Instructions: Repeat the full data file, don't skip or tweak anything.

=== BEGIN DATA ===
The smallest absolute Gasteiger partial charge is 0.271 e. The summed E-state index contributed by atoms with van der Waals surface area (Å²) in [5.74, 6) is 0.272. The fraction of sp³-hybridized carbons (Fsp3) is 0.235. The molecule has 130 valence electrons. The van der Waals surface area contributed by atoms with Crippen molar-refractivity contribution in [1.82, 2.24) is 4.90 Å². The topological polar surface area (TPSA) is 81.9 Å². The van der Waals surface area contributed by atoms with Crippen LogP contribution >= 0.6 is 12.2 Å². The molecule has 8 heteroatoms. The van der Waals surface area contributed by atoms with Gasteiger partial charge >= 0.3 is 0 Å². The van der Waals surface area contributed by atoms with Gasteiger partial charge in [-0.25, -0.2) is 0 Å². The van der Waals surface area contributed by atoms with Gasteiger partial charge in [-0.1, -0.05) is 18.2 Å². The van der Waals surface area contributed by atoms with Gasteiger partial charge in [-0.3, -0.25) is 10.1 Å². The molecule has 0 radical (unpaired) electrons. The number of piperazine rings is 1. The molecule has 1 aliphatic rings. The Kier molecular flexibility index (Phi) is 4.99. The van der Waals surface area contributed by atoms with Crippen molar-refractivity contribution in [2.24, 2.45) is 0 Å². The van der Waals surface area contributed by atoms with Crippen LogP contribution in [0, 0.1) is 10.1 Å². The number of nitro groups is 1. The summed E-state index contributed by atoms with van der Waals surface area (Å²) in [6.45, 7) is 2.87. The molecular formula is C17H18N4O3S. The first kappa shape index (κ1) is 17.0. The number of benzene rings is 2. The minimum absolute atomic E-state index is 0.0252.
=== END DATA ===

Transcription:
The smallest absolute Gasteiger partial charge is 0.271 e. The summed E-state index contributed by atoms with van der Waals surface area (Å²) in [5.74, 6) is 0.272. The fraction of sp³-hybridized carbons (Fsp3) is 0.235. The molecule has 130 valence electrons. The van der Waals surface area contributed by atoms with Crippen molar-refractivity contribution in [1.82, 2.24) is 4.90 Å². The topological polar surface area (TPSA) is 81.9 Å². The van der Waals surface area contributed by atoms with Crippen LogP contribution >= 0.6 is 12.2 Å². The molecule has 8 heteroatoms. The van der Waals surface area contributed by atoms with Gasteiger partial charge >= 0.3 is 0 Å². The van der Waals surface area contributed by atoms with Gasteiger partial charge in [-0.25, -0.2) is 0 Å². The van der Waals surface area contributed by atoms with Gasteiger partial charge in [-0.1, -0.05) is 18.2 Å². The van der Waals surface area contributed by atoms with Gasteiger partial charge in [-0.3, -0.25) is 10.1 Å². The molecule has 0 radical (unpaired) electrons. The number of piperazine rings is 1. The molecule has 1 aliphatic rings. The Kier molecular flexibility index (Phi) is 4.99. The van der Waals surface area contributed by atoms with Crippen molar-refractivity contribution in [2.24, 2.45) is 0 Å². The van der Waals surface area contributed by atoms with Crippen LogP contribution in [0, 0.1) is 10.1 Å². The number of nitro groups is 1. The summed E-state index contributed by atoms with van der Waals surface area (Å²) in [6.45, 7) is 2.87. The molecular formula is C17H18N4O3S. The first kappa shape index (κ1) is 17.0. The number of benzene rings is 2. The minimum absolute atomic E-state index is 0.0252.